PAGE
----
Masking its origins?

South Korean studio sues Chinese partner over non-payment of royalties

Rainie Yang-w

Rainie Yang: one of the pop stars to feature in TV show Mask Singer

There were plenty of surprises at this week’s Emmy Awards. For a start, Amazon’s Fleabag toppled long-running favourite Veep as top comedy. The savagely funny British series also won awards for best leading comedy actor and best writer for its creator Phoebe Waller-Bridge (and yet another Emmy for the comedy’s director).

As the Emmys are broadcast on Fox, viewers were less surprised by something else: the network took the opportunity to plug the second season of one of its own hits – the music competition Masked Singer. The format is based on a South Korean series, with celebrity performers donning elaborate costumes to sing incognito, challenging viewers to guess who they are. The South Korean network MBC, which owns the show, also signed a licencing deal in China. In the first season, which aired on Jiangsu Satellite TV in 2015, popular singers like Gigi Leung made appearances. Now in its fourth run, the format is so popular that it has even revived the careers of singers whose stardom had faded – including Zhang Shaohan who enjoyed a revival in her fortunes after appearing.

However, last week news surfaced that MBC has filed a lawsuit against Shanghai Canxing Cultural and Broadcast, the production company best known for The Voice of China and China’s Got Talent, claiming that Canxing has failed to pay licencing fees due on the format in China.

MBC’s gripe is that after signing a contract in May 2015, Canxing began airing The King of Mask Singer (the show’s Korean title) on Jiangsu Satellite TV the following month. Although the contract stipulated that the Chinese firm had to pay a share of the profits to MBC, it delayed the payments, saying that remittances were held up by a political spat when Beijing blacklisted South Korean cultural exports (see WiC357 for more on the THAAD missile saga that led to the ban).

With the Chinese government encouraging a deep freeze in commercial collaborations with South Korean entertainment firms, Canxing went on to make what it called an entirely new and original show, rebranding it as Mask Singer.

The new iteration also appeared on Jiangsu Satellite TV and made its ‘first season’ debut in 2016 – with star contestants including Taiwanese singer Rainie Yang.

“Since season two, Canxing has insisted that Mask Singer is an original show. It only paid MBC a licencing fee for the first season and never even settled the money from the revenue-sharing programme. By the second and third season, even the licencing fees were not paid,” the Korean network complained in its action.

It is not the first time Chinese broadcasters have been accused of plagiarising South Korean content. Two talent shows produced by iQiyi, The Rap of China and Idol Producer, ran into allegations that they were direct copies of South Korea’s Show Me the Money and Producer 101. Tencent’s Let Go of My Baby also bore a striking resemblance to another South Korean programme (see WiC369).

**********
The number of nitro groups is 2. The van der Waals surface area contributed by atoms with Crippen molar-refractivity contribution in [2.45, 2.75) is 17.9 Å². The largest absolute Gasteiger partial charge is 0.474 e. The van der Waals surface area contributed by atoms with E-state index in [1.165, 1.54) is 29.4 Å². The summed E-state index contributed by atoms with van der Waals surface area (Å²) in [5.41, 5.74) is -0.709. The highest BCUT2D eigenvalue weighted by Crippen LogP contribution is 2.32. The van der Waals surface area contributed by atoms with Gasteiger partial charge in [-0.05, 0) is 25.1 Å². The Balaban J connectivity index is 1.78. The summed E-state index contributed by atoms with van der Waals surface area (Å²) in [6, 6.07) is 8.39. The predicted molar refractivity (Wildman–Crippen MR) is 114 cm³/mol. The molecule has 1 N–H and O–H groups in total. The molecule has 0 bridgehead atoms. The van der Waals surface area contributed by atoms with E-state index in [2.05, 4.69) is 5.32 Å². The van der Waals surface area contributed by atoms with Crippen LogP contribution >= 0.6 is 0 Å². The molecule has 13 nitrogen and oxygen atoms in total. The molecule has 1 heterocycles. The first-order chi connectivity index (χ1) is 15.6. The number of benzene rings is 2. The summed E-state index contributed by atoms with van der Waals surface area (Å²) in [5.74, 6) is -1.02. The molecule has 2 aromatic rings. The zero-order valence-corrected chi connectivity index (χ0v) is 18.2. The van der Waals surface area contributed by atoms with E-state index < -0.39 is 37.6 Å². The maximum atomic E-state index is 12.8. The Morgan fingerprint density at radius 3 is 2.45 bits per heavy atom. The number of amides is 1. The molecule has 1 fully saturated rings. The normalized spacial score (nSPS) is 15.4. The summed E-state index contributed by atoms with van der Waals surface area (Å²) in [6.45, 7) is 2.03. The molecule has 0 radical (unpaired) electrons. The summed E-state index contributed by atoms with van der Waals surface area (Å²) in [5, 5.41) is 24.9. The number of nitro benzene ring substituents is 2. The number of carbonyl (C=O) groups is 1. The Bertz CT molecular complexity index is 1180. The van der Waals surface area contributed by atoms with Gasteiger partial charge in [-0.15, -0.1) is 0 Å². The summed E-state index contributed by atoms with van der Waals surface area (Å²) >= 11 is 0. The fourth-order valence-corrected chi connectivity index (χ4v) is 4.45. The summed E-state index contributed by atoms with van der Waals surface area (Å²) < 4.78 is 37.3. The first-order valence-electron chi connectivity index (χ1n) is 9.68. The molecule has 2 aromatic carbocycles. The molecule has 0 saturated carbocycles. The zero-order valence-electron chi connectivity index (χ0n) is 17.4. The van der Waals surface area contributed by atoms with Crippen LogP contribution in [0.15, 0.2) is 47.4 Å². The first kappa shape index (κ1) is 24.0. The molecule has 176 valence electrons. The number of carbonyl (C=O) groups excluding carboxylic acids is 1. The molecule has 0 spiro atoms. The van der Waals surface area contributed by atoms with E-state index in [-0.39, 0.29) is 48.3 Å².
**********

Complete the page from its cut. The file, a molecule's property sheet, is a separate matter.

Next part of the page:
“For a long time, South Korean variety shows have been the biggest contributor to the prosperity of Chinese television experiences. Some producers bought the copyright, others blatantly plagiarised. In 2016, with the government placing a cultural ban on South Korea, a lot of collaborations between the two countries came to a halt. To get around that, a large number of Chinese producers simply renamed the shows and continued to air them. Plagiarising became even more prevalent,” Sina, a news portal, explains.

Plenty of viewers are aware of the allegations too. “Sometimes, I really don’t feel like watching Chinese variety shows. Not only do producers blatantly rip off other people’s ideas, they also mislead audiences to think we are watching an original show. They really don’t care about intellectual property,” one netizen acknowledged.

In Canxing’s defence, some fans of the series say there were noticeable differences between the first and the second seasons (which is when the Chinese firm stopped paying the licencing fees).

Even though the premise was very similar (disguising singers in costumes and masks), the rules were changed a little. The first season saw the heavily disguised performers split into four groups, with two pairs competing head to head to advance. By the second season, six singers were grouped together and the judges were being given more leeway to decide which two would perform in duets. “In other words, the first season focuses more on the competition, while the second season is more about the music,” one TV critic expounded.

Others weren’t entirely sold on MBC’s accusations either. “This is an economic dispute, so what really happened may not be as MBC claimed,” warned Shanghai Hotline, a local news portal.

At least legal issues were absent when the second series of the American version debuted on Wednesday, with Fox describing it as “TV’s biggest guessing game”.

© ChinTell Ltd. All rights reserved.

Sponsored by HSBC.

The Week in China website and the weekly magazine publications are owned and maintained by ChinTell Limited, Hong Kong. Neither HSBC nor any member of the HSBC group of companies ("HSBC") endorses the contents and/or is involved in selecting, creating or editing the contents of the Week in China website or the Week in China magazine. The views expressed in these publications are solely the views of ChinTell Limited and do not necessarily reflect the views or investment ideas of HSBC. No responsibility will therefore be assumed by HSBC for the contents of these publications or for the errors or omissions therein.